McKenna encouraged by Give it up for the Earth! campaign

By Karri Munn-Venn

In 2017, as part of CPJ’s inaugural Give it up for the Earth! climate campaign, people from across the country took action to reduce their personal greenhouse gas (GHG) emissions and encourage the federal government to respond boldly to the global climate crisis.

This year we did it again! On July 17, a CPJ delegation – including board, staff, and campaign organizers – delivered over 2,500 postcards to an enthusiastic Catherine McKenna, Minister of the Environment and Climate Change.

The Give it up for the Earth! postcards were presented to Minister McKenna (third from the left) by grade six student Taya Lavictoire, CPJ board member Martha Wiebe, the Minister of Glebe-St. James United Church Rev. Teresa Burnett-Cole, and CPJ staff member Karri Munn-Venn.

Throughout Lent this year, people of faith in over 145 churches, high schools, and religious orders in more than 90 communities in all ten provinces, plus the Yukon, participated in Give it up for the Earth!

They sent postcards from Terrace, B.C., St. John’s, N.L., and many places in between, urging the Government of Canada to Give it up for the Earth! by ending all subsidies to the fossil fuel sector right away – and strategically investing the $1.6 billion saved annually in renewable energy, energy efficiency, and skills development, setting Canada on a course for a just transition to clean energy by 2050.

During the meeting with Minister McKenna, 11-year-old Taya Lavictoire spoke about her concern for the health of the planet and how she and her friends shared the Give it up for the Earth! campaign at their school and the broader Ottawa French Catholic school community, collecting nearly 300 signed cards. The Rev. Teresa Burnett-Cole, Minister at Glebe-St. James United Church Ottawa, reflected on her church’s participation in the campaign, and emphasized that it was motivated by the centrality of creation care in the Christian faith. CPJ board member, Martha Wiebe, who attends the Ottawa Mennonite Church, highlighted the interconnectedness of climate action and Indigenous rights, saying that despite the Truth and Reconciliation Commission calls to action, the government continues to take a colonial approach.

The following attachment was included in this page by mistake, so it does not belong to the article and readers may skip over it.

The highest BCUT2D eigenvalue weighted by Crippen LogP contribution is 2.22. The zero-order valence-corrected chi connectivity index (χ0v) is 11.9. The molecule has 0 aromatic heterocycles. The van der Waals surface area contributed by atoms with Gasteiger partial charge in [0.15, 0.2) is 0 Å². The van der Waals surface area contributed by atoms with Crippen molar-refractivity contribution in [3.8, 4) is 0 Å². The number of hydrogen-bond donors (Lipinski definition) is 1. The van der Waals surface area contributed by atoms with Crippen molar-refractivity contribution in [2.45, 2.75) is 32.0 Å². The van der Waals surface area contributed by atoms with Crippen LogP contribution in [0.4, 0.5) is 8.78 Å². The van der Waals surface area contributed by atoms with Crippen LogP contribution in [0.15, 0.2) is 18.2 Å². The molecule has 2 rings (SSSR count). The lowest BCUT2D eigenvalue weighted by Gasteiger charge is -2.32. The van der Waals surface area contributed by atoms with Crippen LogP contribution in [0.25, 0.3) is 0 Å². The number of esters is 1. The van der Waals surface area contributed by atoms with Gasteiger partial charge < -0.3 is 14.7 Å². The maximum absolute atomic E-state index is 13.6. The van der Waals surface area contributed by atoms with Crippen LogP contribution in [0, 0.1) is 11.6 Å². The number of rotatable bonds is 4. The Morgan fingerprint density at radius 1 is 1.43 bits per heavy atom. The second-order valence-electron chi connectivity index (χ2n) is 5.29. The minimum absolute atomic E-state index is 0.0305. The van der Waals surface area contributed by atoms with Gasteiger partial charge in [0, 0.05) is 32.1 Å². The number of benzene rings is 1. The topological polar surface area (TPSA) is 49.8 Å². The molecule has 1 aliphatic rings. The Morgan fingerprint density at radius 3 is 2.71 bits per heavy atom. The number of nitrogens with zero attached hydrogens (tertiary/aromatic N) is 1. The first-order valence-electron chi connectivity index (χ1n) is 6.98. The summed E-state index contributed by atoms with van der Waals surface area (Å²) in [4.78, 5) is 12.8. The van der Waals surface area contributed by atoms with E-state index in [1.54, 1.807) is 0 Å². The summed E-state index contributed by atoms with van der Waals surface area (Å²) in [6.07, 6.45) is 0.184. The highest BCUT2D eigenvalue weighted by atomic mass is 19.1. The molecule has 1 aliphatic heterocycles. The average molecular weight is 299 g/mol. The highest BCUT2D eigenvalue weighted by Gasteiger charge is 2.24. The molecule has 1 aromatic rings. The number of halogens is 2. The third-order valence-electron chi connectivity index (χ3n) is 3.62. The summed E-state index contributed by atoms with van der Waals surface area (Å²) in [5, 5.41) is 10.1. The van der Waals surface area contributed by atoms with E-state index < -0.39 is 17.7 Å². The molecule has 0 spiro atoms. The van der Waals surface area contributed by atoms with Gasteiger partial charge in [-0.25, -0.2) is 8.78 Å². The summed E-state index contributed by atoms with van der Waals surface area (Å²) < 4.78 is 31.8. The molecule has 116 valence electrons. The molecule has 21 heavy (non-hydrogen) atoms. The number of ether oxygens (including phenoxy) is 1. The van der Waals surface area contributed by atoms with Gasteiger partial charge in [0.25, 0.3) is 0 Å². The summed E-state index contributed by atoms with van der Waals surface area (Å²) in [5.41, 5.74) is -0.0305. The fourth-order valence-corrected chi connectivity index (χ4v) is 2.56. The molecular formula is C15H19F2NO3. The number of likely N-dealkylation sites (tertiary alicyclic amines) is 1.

Of course, the meeting also included a discussion about the incompatibility of the recent pipeline purchase with Canada’s climate plan, and the urgency of ending subsidies to the fossil fuel sector.

Minister McKenna heard our concerns and expressed gratitude for our efforts and appreciation to all of those who wrote in with their commitments to reduce emissions and call for more government action. Federal-provincial dynamics were named as the main barrier to more accelerated climate action. While she made no promises to set a course for the subsidy phase-out, the minister conceded that the government’s current plan doesn’t go far enough.

Ultimately, the Minister McKenna expressed hope that even more people would participate in the Give it up for the Earth! campaign in the future, and that all her Cabinet colleagues would be made aware of the significant support for climate action among Canadian Christians.

  • Karri Munn-Venn

    Karri Munn-Venn joined CPJ as the socio-economic policy analyst in 2008. She moved to the climate justice portfolio in 2012 and served as senior policy analyst from 2015 until August 2022. Karri lives, plays, and farms at Fermes Leystone Farms on the unceded traditional territory of the Anishinabewaki and Omamiwinniwag (Algonquin) Peoples in rural west Québec.

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